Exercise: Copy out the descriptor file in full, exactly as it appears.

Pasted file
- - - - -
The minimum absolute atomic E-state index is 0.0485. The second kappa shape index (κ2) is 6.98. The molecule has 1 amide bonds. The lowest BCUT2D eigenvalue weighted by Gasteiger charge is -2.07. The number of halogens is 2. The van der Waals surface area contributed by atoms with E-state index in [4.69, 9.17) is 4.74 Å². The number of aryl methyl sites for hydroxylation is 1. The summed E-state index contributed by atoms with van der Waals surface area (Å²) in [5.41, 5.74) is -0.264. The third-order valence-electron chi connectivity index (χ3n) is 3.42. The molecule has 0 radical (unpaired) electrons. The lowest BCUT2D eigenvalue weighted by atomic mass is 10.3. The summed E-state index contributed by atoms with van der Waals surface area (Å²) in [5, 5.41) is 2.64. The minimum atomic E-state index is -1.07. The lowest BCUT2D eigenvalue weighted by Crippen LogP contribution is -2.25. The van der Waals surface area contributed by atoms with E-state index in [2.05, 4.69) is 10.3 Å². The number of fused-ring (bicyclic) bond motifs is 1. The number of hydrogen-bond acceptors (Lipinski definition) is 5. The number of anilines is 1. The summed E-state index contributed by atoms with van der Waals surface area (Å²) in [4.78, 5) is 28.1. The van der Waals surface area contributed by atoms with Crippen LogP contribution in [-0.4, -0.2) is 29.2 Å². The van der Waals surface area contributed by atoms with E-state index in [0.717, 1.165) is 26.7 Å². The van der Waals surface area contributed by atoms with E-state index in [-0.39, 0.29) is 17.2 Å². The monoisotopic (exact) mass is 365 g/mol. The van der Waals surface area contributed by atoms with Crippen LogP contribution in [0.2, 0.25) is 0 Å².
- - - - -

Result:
The minimum absolute atomic E-state index is 0.0485. The second kappa shape index (κ2) is 6.98. The molecule has 1 amide bonds. The lowest BCUT2D eigenvalue weighted by Gasteiger charge is -2.07. The number of halogens is 2. The van der Waals surface area contributed by atoms with E-state index in [4.69, 9.17) is 4.74 Å². The number of aryl methyl sites for hydroxylation is 1. The summed E-state index contributed by atoms with van der Waals surface area (Å²) in [5.41, 5.74) is -0.264. The third-order valence-electron chi connectivity index (χ3n) is 3.42. The molecule has 0 radical (unpaired) electrons. The lowest BCUT2D eigenvalue weighted by atomic mass is 10.3. The summed E-state index contributed by atoms with van der Waals surface area (Å²) in [5, 5.41) is 2.64. The minimum atomic E-state index is -1.07. The lowest BCUT2D eigenvalue weighted by Crippen LogP contribution is -2.25. The van der Waals surface area contributed by atoms with E-state index in [2.05, 4.69) is 10.3 Å². The number of fused-ring (bicyclic) bond motifs is 1. The number of hydrogen-bond acceptors (Lipinski definition) is 5. The number of anilines is 1. The summed E-state index contributed by atoms with van der Waals surface area (Å²) in [4.78, 5) is 28.1. The van der Waals surface area contributed by atoms with Crippen LogP contribution in [-0.4, -0.2) is 29.2 Å². The van der Waals surface area contributed by atoms with E-state index in [0.717, 1.165) is 26.7 Å². The van der Waals surface area contributed by atoms with E-state index in [-0.39, 0.29) is 17.2 Å². The monoisotopic (exact) mass is 365 g/mol. The van der Waals surface area contributed by atoms with Crippen LogP contribution in [0.2, 0.25) is 0 Å².